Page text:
European Consortium for Humanities Institutes and Centres

NOTE! This site uses cookies and similar technologies.

Please, change your browser settings to avoide cookies. Learn more

I understand

1.            Social science and humanities research – ‘cross cutting issue’?

The first concern, is the question of social sciences and humanities as a cross cutting issue.  In the consultations circulated over the summer and in recent communications, SSH has been addressed as a cross-cutting issue, like gender, and as a result there are indications that efforts have been made to ensure it is included ‘everywhere’. This is a critical misunderstanding of what the ‘embedding’ of SSH in the research should include.

SSH researchers undertake scientific research and scholarship and examine the same issues and ‘challenges’ as are identified in Horizon 2020.  Involvement in research ought to be determined by the requirements of the research question at the heart of each research project. Each question requires a different set of approaches and contributions from research across a range of disciplines’; from natural and technical sciences to social sciences and humanities.  Where the research challenges or tasks in the work programme are well constructed, the teams of researchers, which are brought together, will determine the appropriate blend.  In many cases specific SSH research is integral to successful outcomes. Research, which is well designed to address a question, should be evaluated on that basis. 

Embedding of SSH will occur ‘naturally’ if the process for designing the H2020 work-programmes includes appropriate expertise.  Embedding will happen when appropriate expertise is a part of the evaluation of proposals to ensure that well designed research is selected.  SSH provides science and knowledge, ensures analytical frameworks, data and deep understanding of process and procedures that affect social related issues. Therefore, SSH scientists should participate on equal terms with other researchers to resolve societal challenges.  It I not simply about translating or communicating STEM research outputs to the general population.

The SSH component therefore may not be identifiable in all aspects of research needed by the calls, as SSH provides a specific type of knowledge in addressing solutions for the challenges and should be deployed as and when required by the research question. At the same time, if the challenges identified have the same importance and value on the scale of addressing major issues for our society, then they must be resourced in comparable terms. Challenge 6 has been heavily penalised by a lack of funding sending a clear message that it is not as relevant and important as the others. Also in challenge 6 there needs to be space for other views, maybe from other disciplinary backgrounds, about how this challenge needs to be addressed.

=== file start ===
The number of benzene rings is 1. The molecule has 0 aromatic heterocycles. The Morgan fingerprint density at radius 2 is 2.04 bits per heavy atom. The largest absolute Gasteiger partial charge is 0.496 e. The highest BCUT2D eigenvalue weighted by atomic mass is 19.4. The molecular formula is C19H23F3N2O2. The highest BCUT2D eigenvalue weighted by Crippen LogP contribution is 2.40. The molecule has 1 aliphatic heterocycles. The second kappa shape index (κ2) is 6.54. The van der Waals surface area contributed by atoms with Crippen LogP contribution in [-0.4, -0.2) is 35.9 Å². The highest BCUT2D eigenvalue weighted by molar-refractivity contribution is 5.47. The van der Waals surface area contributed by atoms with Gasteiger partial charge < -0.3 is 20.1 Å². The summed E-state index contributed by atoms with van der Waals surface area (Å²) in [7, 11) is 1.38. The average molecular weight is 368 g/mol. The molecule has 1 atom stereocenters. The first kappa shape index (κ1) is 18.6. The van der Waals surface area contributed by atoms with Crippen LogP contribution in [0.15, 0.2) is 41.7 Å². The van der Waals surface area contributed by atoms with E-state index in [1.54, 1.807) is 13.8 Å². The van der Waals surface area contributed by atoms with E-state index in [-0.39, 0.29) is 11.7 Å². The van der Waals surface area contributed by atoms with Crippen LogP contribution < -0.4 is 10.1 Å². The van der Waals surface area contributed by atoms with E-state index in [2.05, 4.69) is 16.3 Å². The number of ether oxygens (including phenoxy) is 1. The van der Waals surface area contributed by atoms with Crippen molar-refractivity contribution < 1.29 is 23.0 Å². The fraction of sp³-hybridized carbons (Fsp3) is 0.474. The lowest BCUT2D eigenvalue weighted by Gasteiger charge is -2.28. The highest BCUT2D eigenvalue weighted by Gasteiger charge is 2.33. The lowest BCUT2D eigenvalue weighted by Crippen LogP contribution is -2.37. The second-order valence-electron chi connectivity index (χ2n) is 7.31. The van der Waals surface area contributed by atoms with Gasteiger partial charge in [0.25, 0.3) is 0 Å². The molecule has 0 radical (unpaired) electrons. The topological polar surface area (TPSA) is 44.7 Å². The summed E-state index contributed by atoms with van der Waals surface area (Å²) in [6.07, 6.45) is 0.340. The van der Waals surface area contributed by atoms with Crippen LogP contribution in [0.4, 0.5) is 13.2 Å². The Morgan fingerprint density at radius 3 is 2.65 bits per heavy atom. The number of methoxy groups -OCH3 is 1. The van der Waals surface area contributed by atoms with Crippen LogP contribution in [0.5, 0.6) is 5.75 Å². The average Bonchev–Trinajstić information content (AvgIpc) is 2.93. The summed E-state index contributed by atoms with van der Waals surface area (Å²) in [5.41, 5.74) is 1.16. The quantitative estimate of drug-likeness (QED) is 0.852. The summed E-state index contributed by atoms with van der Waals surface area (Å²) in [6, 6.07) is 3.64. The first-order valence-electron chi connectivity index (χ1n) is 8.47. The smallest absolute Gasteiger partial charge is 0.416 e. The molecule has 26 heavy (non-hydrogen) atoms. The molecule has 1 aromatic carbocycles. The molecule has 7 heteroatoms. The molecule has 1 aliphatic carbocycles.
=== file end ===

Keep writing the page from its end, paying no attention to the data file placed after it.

2.            Content – from Advisory Group reports to Scoping Papers. A more detailed analysis

The first comment which needs to be made is that the scoping papers are very uneven; some are well focused and defined, others are much more unclear.  This makes it more difficult to assess the issue of whether the contributions from social science and humanities researchers are appropriate or have been informed by the more detailed work of the Advisory Groups. 

A consistent theme, which emerges in all of the papers is the dominance of the ICT/technology based approaches, which often seems quite out of place and simply ‘imposed’.  Societal needs and concerns are critical for successful implementation, so a technology-push should not be dominant.

There is a common issue with the ‘translation’ of the observations and recommendations from the reports produced by the Advisory Groups into the scoping papers, and are highlighted in this next section.

The scoping paper for the SC1 – ‘Health, demographic change and Wellbeing’ is perhaps the most successful in its attempt to draw on the Advisory Group report in drafting the scoping paper.  This challenge has core issues, which are fundamentally social and so should engage social researchers in examining issues and helping to develop insight and understanding.  The AG report has more detail in setting out research questions and many of those are framed as question for social research.  Others are more clinical but do include the need to research into understanding of ‘behaviours’ and the concerns around the personal delivery of medicine and care etc. 

Across the other Challenges there is a reversion to the traditional limited vision for social research contributions in fields that are often seen as inherently ‘technical’.  In a number of scoping papers the major contribution of social sciences appears to be conceived as providing ‘socio-economic’ impact assessment or via the development and validation of new business models.  The weakness in this approach ought to be apparent.  The research expertise of social researchers which in some of the scoping papers is being asked to conduct the ex-post impact assessment and ‘validation’ would be as well placed, if not more appropriately placed being engaged in the design of projects and new approaches.  For SSH to be truly embedded it ought to be seen as contributing to framing and research design throughout (see Annex 1 for examples).